Unassisted Childbirth

You as a free citizen have the right to make your own autonomous choices about pregnancy and birth. You are entitled to be informed of all the available research and alternatives. You are free to choose hospital birth, home birth, or birth in a natural setting. You are free to choose a doctor, certified nurse-midwife or direct entry midwife, or no birth attendant at all. There is no law against choosing to birth outside the hospital and without a caregiver. There are licensing laws for midwives in some states, but that’s an issue for the midwife, not the birthing woman. Even in states that don’t license direct entry midwives, those midwives often still provide discreet services to pregnant women and families.

Space would not allow me to list all the studies which shed light on the safety of prepared childbirth in a home setting. This is one of the most recent:

“Perinatal or Neonatal Mortality Among Women Who Intend at the Onset of Labour to Give Birth at Home Compared to Women of Low Obstetrical Risk Who Intend to Give Birth in Hospital: A Systematic Review and Meta-Analyses“

The first objection to unassisted birth is safety. Wouldn’t it be safer in the hospital? Women have been having babies unassisted for literally millions of years. The human race would not have survived this long if birth was not inherently safe. A woman’s body has been programmed genetically to know how to give birth, and in the absence of dangerous interventions, it usually works out just fine. With just a little education, the birthing woman can be prepared to know when things are going well, and when it’s time to go to the hospital.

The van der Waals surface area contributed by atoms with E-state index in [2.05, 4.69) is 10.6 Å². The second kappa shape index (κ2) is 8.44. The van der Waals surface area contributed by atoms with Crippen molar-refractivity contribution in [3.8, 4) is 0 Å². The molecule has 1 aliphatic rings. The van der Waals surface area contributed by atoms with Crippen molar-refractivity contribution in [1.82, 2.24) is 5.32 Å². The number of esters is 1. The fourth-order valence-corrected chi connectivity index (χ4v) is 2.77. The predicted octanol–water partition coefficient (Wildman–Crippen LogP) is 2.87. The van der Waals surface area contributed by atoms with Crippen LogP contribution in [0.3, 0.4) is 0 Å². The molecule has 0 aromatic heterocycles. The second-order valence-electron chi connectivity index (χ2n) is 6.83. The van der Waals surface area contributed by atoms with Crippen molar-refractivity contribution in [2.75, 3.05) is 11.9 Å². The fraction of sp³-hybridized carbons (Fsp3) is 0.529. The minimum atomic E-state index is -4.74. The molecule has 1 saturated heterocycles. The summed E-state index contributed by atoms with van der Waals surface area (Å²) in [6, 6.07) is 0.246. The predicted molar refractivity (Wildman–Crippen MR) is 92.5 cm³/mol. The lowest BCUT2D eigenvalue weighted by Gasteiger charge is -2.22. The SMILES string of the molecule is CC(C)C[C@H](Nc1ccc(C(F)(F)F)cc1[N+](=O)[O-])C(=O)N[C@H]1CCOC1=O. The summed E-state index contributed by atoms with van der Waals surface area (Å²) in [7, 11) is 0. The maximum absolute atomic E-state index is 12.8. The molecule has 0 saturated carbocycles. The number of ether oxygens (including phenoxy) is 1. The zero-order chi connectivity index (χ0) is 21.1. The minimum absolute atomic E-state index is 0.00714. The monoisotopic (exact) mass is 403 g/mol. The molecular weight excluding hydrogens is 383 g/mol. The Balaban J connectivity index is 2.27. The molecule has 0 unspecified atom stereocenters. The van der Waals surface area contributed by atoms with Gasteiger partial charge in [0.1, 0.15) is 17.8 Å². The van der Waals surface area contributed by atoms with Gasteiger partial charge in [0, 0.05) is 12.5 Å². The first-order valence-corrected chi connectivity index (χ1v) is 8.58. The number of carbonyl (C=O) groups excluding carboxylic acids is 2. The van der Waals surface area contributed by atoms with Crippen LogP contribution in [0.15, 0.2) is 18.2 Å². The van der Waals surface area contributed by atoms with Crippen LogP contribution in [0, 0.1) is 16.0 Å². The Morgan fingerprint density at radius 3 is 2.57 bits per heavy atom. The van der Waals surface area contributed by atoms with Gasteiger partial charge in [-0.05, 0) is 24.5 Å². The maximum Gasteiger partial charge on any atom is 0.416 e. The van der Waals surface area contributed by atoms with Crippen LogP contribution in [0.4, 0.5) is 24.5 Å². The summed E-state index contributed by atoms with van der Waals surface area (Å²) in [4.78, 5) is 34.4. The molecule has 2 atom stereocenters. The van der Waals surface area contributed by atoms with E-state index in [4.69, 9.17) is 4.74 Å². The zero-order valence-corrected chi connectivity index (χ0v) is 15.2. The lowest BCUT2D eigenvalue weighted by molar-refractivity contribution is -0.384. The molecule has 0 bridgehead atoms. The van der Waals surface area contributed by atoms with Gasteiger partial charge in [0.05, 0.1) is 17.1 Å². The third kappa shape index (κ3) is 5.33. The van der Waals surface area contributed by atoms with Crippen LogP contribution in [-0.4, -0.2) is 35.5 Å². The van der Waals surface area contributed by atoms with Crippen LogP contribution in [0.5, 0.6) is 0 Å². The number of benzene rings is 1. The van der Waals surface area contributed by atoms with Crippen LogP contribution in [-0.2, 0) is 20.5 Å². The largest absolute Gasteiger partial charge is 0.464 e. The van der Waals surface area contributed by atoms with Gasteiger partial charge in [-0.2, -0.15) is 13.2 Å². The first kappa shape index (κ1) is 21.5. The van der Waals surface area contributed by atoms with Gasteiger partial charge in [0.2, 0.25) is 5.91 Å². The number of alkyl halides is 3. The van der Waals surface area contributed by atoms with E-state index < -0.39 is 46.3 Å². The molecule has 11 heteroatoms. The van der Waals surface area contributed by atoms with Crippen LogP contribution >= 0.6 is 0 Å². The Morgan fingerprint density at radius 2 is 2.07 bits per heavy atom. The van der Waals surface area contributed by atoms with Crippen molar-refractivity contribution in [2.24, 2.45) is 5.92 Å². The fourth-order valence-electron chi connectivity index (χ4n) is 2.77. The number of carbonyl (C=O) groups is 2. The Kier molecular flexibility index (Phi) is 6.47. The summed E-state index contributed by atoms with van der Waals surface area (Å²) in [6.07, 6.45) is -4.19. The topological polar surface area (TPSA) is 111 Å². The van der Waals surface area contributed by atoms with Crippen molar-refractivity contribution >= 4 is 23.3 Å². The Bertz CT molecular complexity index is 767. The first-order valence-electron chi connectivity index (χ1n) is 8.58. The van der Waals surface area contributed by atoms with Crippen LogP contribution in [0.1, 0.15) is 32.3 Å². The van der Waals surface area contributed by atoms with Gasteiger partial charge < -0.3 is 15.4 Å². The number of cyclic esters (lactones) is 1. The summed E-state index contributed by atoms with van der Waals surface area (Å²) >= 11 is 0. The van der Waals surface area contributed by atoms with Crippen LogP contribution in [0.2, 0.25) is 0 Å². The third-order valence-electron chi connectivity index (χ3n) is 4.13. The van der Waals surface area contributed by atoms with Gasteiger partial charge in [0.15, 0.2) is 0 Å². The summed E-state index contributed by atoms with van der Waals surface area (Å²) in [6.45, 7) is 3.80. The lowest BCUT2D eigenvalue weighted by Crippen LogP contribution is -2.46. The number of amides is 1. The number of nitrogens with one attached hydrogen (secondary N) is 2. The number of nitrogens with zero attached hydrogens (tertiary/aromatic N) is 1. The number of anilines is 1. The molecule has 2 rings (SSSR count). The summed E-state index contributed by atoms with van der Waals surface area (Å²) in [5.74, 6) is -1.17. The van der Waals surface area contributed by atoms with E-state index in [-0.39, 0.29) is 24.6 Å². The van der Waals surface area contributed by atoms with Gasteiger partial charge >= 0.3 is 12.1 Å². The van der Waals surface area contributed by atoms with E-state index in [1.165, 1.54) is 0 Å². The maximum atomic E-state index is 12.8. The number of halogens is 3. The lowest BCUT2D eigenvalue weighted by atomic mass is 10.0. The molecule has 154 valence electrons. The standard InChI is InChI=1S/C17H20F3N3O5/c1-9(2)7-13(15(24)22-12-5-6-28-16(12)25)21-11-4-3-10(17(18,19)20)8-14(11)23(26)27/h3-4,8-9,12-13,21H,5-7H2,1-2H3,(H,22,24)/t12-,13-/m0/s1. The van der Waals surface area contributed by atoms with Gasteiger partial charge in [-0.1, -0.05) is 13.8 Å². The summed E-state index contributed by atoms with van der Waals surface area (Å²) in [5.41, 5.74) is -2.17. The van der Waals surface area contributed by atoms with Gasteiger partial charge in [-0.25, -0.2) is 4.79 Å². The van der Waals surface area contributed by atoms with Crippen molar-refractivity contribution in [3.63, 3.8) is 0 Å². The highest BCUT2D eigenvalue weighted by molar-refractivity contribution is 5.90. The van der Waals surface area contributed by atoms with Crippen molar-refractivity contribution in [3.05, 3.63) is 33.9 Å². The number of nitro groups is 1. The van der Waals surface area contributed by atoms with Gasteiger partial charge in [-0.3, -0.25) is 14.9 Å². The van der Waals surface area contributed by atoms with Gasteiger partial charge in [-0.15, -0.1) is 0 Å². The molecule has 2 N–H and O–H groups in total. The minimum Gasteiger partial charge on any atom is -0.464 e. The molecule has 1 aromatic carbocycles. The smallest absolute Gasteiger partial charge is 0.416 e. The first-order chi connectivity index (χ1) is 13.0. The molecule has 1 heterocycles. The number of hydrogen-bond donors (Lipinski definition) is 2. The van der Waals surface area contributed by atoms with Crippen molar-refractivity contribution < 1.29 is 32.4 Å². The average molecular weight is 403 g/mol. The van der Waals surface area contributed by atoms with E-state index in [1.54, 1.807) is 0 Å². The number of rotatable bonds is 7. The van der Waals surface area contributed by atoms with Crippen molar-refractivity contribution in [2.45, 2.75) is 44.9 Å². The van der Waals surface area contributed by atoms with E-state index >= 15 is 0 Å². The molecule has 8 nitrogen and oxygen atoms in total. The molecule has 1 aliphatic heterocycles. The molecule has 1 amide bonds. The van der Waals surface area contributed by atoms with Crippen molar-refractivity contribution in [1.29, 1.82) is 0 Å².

Yes, the hospital has it’s place. But in the majority of births it is unnecessary. Even if you did not see a doctor or midwife for prenatal care, if you present at the emergency room, the hospital cannot deny you admittance, even without insurance.

For years I gathered statistics from women who had birthed unassisted because no one else seemed to be keeping those stats. Here is a summary of those statistics.

Number of total births – 264

Average number of weeks gestation at time of birth – 40.34


36 weeks – 1.99%

37 weeks -2.96%

38 weeks – 5.47%

39 weeks – 15.42%

40 weeks – 34.82%

41 weeks – 19.40%

42 weeks – 5.97%

43 weeks – 1.49%

44 weeks – 1.49%

Unknown gestational age – 3.96%

Lowest birth weight – 5 lb 7 pz

Highest birth weight – 12 lb 0 oz

Received Medical Prenatal Care – 53.23%

Average number of prenatal visits – 4.63

Performed own prenatal care – 46.76%

Low risk – 54.22%

Moderate risk – 27.36%

High risk – 18.40%

Transported to hospital – 8.45%

Before Birth – 4.97%, After Birth – 3.48%

C-section required – 2 out of 201 (.99%)

(Hospital C-section rates run around 25%, so you can see just how many are unnecessary)

Had newborn examined by doctor after birth – 44.27%

Newborn complications requiring emergency transport – 0

Infant mortality – 0

Average age of mother – 28.63

Attempted / failed UC – 1 out of 201 (.99%)

As you can see, unassisted childbirth can be a viable and safe option. I would suggest getting some education. See our Prenatal Care page for some recommended reading.

Here’s a great video of Laura Stanley, author of the book “Unassisted Childbirth” explaining why birth is inherently safe and is meant to be an experience of empowerment and ecstasy for both mother and child.

Let me hasten to add that in the above stats, about half the respondents did their own prenatal care, but that doesn’t mean they all did blood pressure checks and weigh-ins. As Laura stated in her video, many women choose to trust their bodies and simply eat good food, get fresh air, and exercise, and don’t do any of these checks. It’s up to you.

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